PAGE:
Accidentally loosing a cap overboard does constitute littering though. I have an aspiration that some lucky soul will fish it out of the sea and maybe the next time we are in the village, I spot someone sporting Kermit and I’ll smile knowing that cap’s previous.

North Pass, Fakarava

We are in ‘package delivery hell’ here in Fakarava. We have three which may or may not arrive. One is supposed to come on a plane this week. I spoke to someone using my best french and she said she will call back with details. Still waiting! Another, if we can get it out of customs in Tahiti, may trolley along too. The third is in the world parcel black hole which is currently Australia. Australia has been stock piling parcels for French Polynesia for the past six months. A container arrived by ship recently into Tahiti full of packages. The FP postal service have announced it will take up to three months to distribute them. That’s only 9 months for your package to arrive. Speedy ‘eh!

With this ongoing frustration, I decided the best way forward would be to do something nice to take our minds off package world. We’ve been snorkelling here but not diving. And the north and south passes into Fakarava atoll have world wide reputations in the diving community apparently.

I dug my dog eared certificate out. It’s only 22 years since I last dived. Really. Dave found his Padi Advanced Open Water card, one side showing a photograph of fresh faced youth. The date, 1995, three years before mine. 

Being so bang up to date with our qualifications, I decided a refresher dive would be a good idea. The plan initially was to do the refresher in the lagoon. Just to practice a few skills although there isn’t much to look at. However, on the day, the dive school had a boat going out to the north pass, so Sebastian suggested we tag along there and do the skills over a bit of reef there.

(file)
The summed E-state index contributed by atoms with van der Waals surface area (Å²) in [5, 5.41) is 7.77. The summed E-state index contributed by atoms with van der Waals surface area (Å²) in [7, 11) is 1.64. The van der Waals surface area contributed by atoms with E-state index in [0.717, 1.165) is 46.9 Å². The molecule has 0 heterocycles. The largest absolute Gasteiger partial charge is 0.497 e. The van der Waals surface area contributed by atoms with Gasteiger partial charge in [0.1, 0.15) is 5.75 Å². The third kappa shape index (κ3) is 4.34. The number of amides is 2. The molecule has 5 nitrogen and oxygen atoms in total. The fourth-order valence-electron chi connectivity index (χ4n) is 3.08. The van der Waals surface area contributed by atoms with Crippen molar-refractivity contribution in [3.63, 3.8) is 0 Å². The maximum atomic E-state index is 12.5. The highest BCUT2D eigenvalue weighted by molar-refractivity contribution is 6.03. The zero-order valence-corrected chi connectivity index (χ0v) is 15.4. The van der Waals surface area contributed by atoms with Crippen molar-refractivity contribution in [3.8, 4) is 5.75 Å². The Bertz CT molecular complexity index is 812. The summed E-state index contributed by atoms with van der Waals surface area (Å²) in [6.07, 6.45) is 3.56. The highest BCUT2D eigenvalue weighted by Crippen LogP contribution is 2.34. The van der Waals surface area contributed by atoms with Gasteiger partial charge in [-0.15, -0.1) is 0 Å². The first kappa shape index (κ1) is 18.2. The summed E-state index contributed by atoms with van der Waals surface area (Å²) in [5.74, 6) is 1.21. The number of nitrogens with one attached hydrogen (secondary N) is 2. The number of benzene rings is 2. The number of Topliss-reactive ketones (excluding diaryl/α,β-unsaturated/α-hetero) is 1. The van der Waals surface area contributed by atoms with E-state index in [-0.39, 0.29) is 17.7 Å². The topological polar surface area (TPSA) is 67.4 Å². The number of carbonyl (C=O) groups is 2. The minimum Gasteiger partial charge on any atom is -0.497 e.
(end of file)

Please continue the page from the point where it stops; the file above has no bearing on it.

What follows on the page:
Turned out to be a top idea as we got through the skills pretty quickly and then followed Sebastian as he took us a what would be a regular dive for paying punters.  The next day we went again for our ‘proper dive’, which wasn’t that different to the day before, just deeper and we spent longer underwater.

There was lots to see. Many many sharks, shoals of fish, moray eels and pretty coral. I felt like I was in a blue vista video game, drifting along with the incoming current watching lots of wildlife moving smoothly past. At one point we swam under a large shoal of fish, above which were a line of sharks. All very surreal. 

We got into the water at slack tide. By the time we got out just under an hour later, the tide was coming in so we were drifting along at what felt like quite a quick pace.  We’d probably travelled about 500m into the middle of the pass. 

I didn’t take my camera as I was too busy thinking about buoyancy and having my hands free for checking my equipment and grabbing rocks to look at things. If you want more, google diving on the north pass Fakarava. I’m sure there’s lots of videos and pictures out there in internet world.